Currently heating and cooling in buildings is responsible for over 30% of the primary energy consumption in the United Kingdom with a similar amount in China. We analyze heat pumps and district thermal energy network for efficient buildings. Their advantages are examined (i.e., flexibility in choosing heat sources, reduction of fuel consumption and increased environmental quality, enhanced community energy management, reduced costs for end users) together with their drawbacks, when they are intended as means for efficient building heating and cooling.

Methodology/approach

A literature review observed a range of operating conditions and challenges associated with the efficient operation of district heating and cooling networks, comparing primarily the UK’s and China’s experiences, but also acknowledging the areas of expertise of European, the United States, and Japan. It was noted that the efficiency of cooling networks is still in its infancy but heating networks could benefit from lower distribution temperatures to reduce thermal losses. Such temperatures are suitable for space heating methods provided by, for example, underfloor heating, enhanced area hydronic radiators, or fan-assisted hydronic radiators. However, to use existing higher temperature hydronic radiator systems (typically at a temperatures of >70°C) a modified heat pump was proposed, tested, and evaluated in an administrative building. The results appears to be very successful.

Findings

District heating is a proven energy-efficient mechanism for delivering space heating. They can also be adaptable for space cooling applications with either parallel heating and cooling circuits or in regions of well-defined seasons, on flow and return circuit with a defined change-over period from heating to cooling. Renewable energy sources can provide either heating or cooling through, for example, biomass boilers, photovoltaics, solar thermal, etc. However, for lower loss district heating systems, lower distribution temperatures are required. Advanced heat pumps can efficiently bridge the gap between lower temperature distribution systems and buildings with higher temperature hydronic heating systems

Originality/value

This chapter presents a case for district heating (and cooling). It demonstrates the benefits of reduced temperatures in district heating networks to reduce losses but also illustrates the need for temperature upgrading where building heating systems require higher temperatures. Thus, a novel heat pump was developed and successfully tested.

Purpose

In order to verify the feasibility of different techniques, this chapter further studies the adaptability of two massive straw biomass applications in rural areas in China.

Methodology/approach

The methods of assessing biomass power generation project with Life Cycle Assessment (LCA), survey and field test of one biogas station, and game-theoretic analysis are adopted.

Findings

The following conclusions can be drawn: The air pollution costs account for more than 60% of the total environmental cost, followed by depreciation expense and maintenance fee of 18%, compared to that of biomass power generation at 0.01711 CNY/kWh. The adopted greenhouse sunlight technology of Solar Biogas Plant in Xuzhou, China, raises the inside average temperature by 11.0 °C higher than outside and keeps the pool temperature above 16 °C in winter, ensuring a gas productivity of biogas project in winter up to 0.5–0.7 m3/m3 by volume. This chapter also analyzes the information cost incurred by asymmetric information in biomass power generation via game theory method and illustrates the information structure with game results. It provides not only a foundation for the policy research in promoting straw power generation but also theoretical framework to solve the problem of straw collection.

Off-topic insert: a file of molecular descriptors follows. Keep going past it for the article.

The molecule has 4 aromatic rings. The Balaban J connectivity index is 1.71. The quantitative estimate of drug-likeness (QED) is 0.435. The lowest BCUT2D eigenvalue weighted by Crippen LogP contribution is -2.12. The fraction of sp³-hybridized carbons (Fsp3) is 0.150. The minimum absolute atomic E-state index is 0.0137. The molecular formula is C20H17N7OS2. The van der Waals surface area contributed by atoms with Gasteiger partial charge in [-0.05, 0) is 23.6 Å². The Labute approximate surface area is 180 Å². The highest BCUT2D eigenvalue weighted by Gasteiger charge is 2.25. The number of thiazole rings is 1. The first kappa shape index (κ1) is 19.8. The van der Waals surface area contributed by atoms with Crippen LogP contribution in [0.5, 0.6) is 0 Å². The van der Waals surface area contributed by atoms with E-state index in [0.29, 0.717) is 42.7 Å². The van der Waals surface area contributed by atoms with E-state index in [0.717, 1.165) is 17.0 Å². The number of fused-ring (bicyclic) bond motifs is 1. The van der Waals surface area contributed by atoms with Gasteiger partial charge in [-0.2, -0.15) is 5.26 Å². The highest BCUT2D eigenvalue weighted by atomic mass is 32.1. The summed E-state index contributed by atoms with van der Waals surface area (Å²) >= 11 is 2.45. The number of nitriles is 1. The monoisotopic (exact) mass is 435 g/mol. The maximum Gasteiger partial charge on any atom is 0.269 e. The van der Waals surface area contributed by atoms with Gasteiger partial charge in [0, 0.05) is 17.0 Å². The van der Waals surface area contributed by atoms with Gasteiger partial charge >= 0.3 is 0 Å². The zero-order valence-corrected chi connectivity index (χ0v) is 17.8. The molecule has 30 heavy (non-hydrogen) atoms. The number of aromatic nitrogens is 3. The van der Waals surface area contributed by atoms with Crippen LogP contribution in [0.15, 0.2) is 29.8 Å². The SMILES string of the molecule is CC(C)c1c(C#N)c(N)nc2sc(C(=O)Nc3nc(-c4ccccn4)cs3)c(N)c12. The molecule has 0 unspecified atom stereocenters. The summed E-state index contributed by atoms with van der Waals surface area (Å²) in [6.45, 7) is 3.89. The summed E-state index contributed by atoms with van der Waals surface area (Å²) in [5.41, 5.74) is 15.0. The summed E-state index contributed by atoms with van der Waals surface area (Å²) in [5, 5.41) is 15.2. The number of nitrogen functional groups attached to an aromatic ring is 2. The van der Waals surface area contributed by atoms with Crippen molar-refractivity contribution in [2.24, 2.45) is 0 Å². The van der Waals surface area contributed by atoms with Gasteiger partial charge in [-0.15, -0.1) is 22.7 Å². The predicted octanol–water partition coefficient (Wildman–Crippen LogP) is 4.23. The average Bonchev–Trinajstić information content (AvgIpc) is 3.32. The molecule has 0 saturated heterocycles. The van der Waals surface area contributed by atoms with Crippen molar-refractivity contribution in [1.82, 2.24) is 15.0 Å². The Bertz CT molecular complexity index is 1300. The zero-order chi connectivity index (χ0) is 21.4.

Social implications

These studies will propose solutions to relevant problems arisen in the running process.

Originality/value

These studies are all based on real cases, field research, and appropriate theoretical analyses, so, they can reduce the relevant costs and promote the application of relevant technologies.

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Purpose

This chapter will introduce three novel technologies demonstrated in Sino-Italian Green Energy Lab of Shanghai Jiao Tong University for the hot summer and cold winter climate zone.

Methodology/approach

Experimental and modeling works have been conducted on the application of these systems. A comprehensive review on the features of these novel technologies, their adaptability to local climate condition have been carried out, and some initial study results have been reported.

Findings

Solar PV direct-driven air conditioner with grid connection, home used small temperature difference heat pump, smart house energy information and control system are appropriate energy technologies with reduced CO2 emission, which can be applied efficiently in the hot summer and cold winter climate zone. More useful data will be obtained in the future demonstration tests in Sino-Italian Green Energy Lab.

Originality/value

This work shows combining renewable energy technologies and information technologies is crucial to improve the energy efficiency and the comfortableness for indoor environment.

Index

Pages 297-304
Content available
Free Access
Cover of China and Europe’s Partnership for a More Sustainable World
DOI
10.1108/9781786353313
Publication date
2016-12-22
Editors
ISBN
978-1-78635-331-3
eISBN
978-1-78635-331-3